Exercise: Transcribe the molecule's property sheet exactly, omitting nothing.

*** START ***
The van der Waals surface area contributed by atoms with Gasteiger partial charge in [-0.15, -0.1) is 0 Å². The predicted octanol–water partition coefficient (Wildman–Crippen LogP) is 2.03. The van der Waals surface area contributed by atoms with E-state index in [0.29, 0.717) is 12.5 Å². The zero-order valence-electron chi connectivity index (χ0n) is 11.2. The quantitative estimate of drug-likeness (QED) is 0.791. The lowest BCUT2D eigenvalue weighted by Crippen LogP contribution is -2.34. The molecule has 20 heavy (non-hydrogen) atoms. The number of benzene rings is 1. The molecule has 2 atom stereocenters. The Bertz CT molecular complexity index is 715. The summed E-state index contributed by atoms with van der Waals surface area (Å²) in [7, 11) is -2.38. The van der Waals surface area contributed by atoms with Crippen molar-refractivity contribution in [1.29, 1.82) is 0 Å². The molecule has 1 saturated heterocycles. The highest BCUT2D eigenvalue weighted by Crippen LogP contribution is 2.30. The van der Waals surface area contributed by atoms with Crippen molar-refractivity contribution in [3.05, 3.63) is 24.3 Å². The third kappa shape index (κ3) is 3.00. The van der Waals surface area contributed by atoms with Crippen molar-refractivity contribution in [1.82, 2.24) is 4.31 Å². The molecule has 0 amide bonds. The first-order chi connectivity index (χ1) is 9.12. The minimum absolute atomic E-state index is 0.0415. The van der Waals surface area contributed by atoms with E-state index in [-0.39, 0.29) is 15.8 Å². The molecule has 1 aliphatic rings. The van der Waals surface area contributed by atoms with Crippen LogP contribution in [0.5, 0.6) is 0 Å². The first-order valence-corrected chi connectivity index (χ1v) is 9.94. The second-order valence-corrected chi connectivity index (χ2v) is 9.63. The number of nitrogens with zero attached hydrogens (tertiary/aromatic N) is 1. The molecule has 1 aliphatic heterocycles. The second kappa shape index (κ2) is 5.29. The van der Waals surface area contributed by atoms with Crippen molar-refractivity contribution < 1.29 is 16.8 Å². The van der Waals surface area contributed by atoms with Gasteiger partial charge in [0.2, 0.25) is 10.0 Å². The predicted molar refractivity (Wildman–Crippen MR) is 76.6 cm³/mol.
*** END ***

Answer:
The van der Waals surface area contributed by atoms with Gasteiger partial charge in [-0.15, -0.1) is 0 Å². The predicted octanol–water partition coefficient (Wildman–Crippen LogP) is 2.03. The van der Waals surface area contributed by atoms with E-state index in [0.29, 0.717) is 12.5 Å². The zero-order valence-electron chi connectivity index (χ0n) is 11.2. The quantitative estimate of drug-likeness (QED) is 0.791. The lowest BCUT2D eigenvalue weighted by Crippen LogP contribution is -2.34. The molecule has 20 heavy (non-hydrogen) atoms. The number of benzene rings is 1. The molecule has 2 atom stereocenters. The Bertz CT molecular complexity index is 715. The summed E-state index contributed by atoms with van der Waals surface area (Å²) in [7, 11) is -2.38. The van der Waals surface area contributed by atoms with Crippen molar-refractivity contribution in [1.29, 1.82) is 0 Å². The molecule has 1 saturated heterocycles. The highest BCUT2D eigenvalue weighted by Crippen LogP contribution is 2.30. The van der Waals surface area contributed by atoms with Crippen molar-refractivity contribution in [3.05, 3.63) is 24.3 Å². The third kappa shape index (κ3) is 3.00. The van der Waals surface area contributed by atoms with Crippen molar-refractivity contribution in [1.82, 2.24) is 4.31 Å². The molecule has 0 amide bonds. The first-order chi connectivity index (χ1) is 9.12. The minimum absolute atomic E-state index is 0.0415. The van der Waals surface area contributed by atoms with E-state index in [-0.39, 0.29) is 15.8 Å². The molecule has 1 aliphatic rings. The van der Waals surface area contributed by atoms with Crippen LogP contribution in [0.5, 0.6) is 0 Å². The first-order valence-corrected chi connectivity index (χ1v) is 9.94. The second-order valence-corrected chi connectivity index (χ2v) is 9.63. The number of nitrogens with zero attached hydrogens (tertiary/aromatic N) is 1. The molecule has 1 aliphatic heterocycles. The second kappa shape index (κ2) is 5.29. The van der Waals surface area contributed by atoms with Crippen molar-refractivity contribution < 1.29 is 16.8 Å². The van der Waals surface area contributed by atoms with Gasteiger partial charge in [0.2, 0.25) is 10.0 Å². The predicted molar refractivity (Wildman–Crippen MR) is 76.6 cm³/mol.